Houston Methodist. Leading Medicine

Shoulder FAQ

Question:

What's the difference between shoulder replacement and resurfacing?

Answer:

Shoulder replacement is the removal of the shoulder socket and head of the humerus (upper arm bone). These parts are replaced with an artificial implant.

On the shoulder socket side, a cup-shaped metal or ceraminc implant is pressed or cemented into the bone. On the humeral side, an implant shaped like the head of a humerus with a long stem is inserted down into the shaft of the humerus. New bone from the humerus grows into and around the implants.

With joint resurfacing, the surgeon removes any bone spurs and smooths the joint surface. Then the joint surface is covered with tissue from some other part of the body. This could be a piece of tendon, flap of muscle, or rim of meniscus. The tissue usually comes from a donor bank.

Biologic resurfacing is also known as interpositional arthroplasty. It has been around in one form or another since the mid-1800s. It is one alternative to a total joint replacement for young, active adults. Less bone is removed. This makes it possible to convert to a total shoulder replacement later, if needed. Todd S. Ellenbecker, DPT, MS, OCS, et al. Humeral Resurfacing Hemiarthroplasty with Meniscal Allograft in a Young Patient with Glenohumeral Osteoarthritis. In Journal of Orthopaedic & Sports Physical Therapy. May 2008. Vol. 38. No. 5. Pp. 277-286.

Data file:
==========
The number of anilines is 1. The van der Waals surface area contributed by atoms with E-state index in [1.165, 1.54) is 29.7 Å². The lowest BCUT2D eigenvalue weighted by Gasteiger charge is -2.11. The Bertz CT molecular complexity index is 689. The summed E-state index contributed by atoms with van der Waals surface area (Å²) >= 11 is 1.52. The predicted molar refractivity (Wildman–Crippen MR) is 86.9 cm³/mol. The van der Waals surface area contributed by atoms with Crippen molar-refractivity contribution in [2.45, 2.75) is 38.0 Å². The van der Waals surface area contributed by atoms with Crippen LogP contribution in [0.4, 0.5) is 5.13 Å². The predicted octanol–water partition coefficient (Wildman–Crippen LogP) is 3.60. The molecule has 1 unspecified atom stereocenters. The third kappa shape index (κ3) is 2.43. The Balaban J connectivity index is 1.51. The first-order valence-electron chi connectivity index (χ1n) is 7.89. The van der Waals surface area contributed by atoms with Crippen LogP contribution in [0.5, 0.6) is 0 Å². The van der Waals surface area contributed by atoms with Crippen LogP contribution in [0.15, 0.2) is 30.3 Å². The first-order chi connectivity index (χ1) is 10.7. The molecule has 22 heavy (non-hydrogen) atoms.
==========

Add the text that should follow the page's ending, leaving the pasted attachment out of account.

*Disclaimer:* The information contained herein is compiled from a variety of sources. It may not be complete or timely. It does not cover all diseases, physical conditions, ailments or treatments. The information should NOT be used in place of visit with your healthcare provider, nor should you disregard the advice of your health care provider because of any information you read in this topic.
All content provided by eORTHOPOD® is a registered trademark of Medical Multimedia Group, L.L.C.. Content is the sole property of Medical Multimedia Group, LLC and used herein by permission.

Our Specialties

Where Does It Hurt?

Our Locations

  Follow Us

Follow us on Facebook Follow us on YouTube
Follow us on Twitter